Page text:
The other day I noted here that the White House’s position on gay marriage can best be described with a phrase Obama himself is fond of: He may not be willing to voice open support for full marriage equality, but he’s doing his part to bend the arc of history in the right direction.
I meant that in a slightly tongue-in-cheek way, but today at his press conference, Obama gave his most extended answer to date on the question, and that was essentially his point:
This administration, under my direction, has consistently said we cannot discrimate as a country against people on the basis of sexual orientation. And we have done more in the two and a half years that I’ve been in here than the previous 43 presidents to uphold that principle...
What I’ve seen happen over the last several years, and what happened in New York last week, I think was a god thing. Because what you saw was the people of New York having a debate, talking through these issues. It was contentious. It was emotional. But ultimately they made a decision to recognize civil marriages. And I think that’s exactly how things should work. I think it is important to work through these issues. Each community is going to be different. Each state is going to be different...The combination of what states are doing, what the courts are doing, the actions that we’re taking administratively all are how the process should work.
What you’re seeing is a profound recognition on the part of the American people that gays and lesbians and transgender people are our brothers, our sisters, our children, our cousins, our friends, our co-workers, and that they have to be treated like every other American. And I think that principle will win out. The President can’t dictate precisely how this process moves. But we’re moving in a direction of greater equality, and I think that’s a good thing.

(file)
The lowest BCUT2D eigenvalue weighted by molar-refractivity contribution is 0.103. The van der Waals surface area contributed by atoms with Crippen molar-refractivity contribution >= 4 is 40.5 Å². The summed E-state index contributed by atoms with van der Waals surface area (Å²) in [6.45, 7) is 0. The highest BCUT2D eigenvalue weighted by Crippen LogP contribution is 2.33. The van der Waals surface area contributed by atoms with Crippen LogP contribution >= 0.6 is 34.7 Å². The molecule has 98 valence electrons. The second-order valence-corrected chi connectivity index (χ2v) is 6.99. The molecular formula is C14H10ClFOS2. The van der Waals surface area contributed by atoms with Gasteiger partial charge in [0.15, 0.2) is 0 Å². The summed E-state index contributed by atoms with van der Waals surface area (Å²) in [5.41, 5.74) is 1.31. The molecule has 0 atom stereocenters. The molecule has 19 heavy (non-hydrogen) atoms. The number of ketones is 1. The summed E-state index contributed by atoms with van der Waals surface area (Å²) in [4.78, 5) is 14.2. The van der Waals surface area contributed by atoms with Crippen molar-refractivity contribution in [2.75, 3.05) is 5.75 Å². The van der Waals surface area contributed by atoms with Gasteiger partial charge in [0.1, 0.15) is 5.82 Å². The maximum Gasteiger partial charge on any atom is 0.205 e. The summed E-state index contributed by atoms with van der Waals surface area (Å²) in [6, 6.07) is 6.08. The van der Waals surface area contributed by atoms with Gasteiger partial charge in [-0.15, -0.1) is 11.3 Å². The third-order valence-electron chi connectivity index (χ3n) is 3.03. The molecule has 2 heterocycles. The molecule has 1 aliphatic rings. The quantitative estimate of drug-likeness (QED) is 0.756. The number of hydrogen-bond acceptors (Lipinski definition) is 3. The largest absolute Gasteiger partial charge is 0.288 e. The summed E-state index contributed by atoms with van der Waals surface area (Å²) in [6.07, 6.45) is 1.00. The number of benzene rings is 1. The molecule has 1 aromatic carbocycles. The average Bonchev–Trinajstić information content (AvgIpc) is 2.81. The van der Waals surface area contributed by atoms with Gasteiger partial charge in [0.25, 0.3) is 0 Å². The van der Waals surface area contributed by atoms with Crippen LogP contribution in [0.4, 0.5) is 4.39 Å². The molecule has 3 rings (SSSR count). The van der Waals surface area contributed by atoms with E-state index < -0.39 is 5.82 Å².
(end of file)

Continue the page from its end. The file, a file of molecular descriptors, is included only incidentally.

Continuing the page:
This answer comports almost exactly with Andrew Sullivan’s view that Obama’s unwillingness to publicly voice support for marriage equality is rooted in his view of the presidency — that while he lacks the political authority to mandate this change, he can preside over it.
In his extended monologue today, Obama basically revealed that he supports gay marriage, that it will ultimately carry the day, and that this is the outcome he wants. In the context of the gay marriage discussion, he said the principle that gays “have to be treated like every other American” will “win out,” and that this is a “good thing.” But he sees no need to make news by taking this to its logical conclusion. The role he sees for his administration resides not in dictating this change but in helping create the political conditions necessary for facilitating a transition that’s already underway and is ultimately inevitable.
It’s frustrating that Obama won’t come out and say what he really believes — particularly in light of his 1996 support for gay marriage. And it very well may be that a presidential declaration of support for it could do even more to facilitate the change in attitudes that’s currently underway. But in the near term, at least, Obama just isn’t going to do it. Obama is claiming some of the credit for helping nudge history towards its inevitable conclusion, but ultimately he’s arguing that an evolution in social attitudes of this magnitude will only happen one community and one state at a time. Whether it’s rooted in political calculation or in a genuine view of how his presidency should function, Obama’s ultimate point is that his public position on marriage is at bottom inconsequential. The larger and more important truth he wants us to accept is that marriage equality is on its way to becoming a reality for all gay Americans, and he’s doing everything he can to make this happen short of saying openly that it should be so.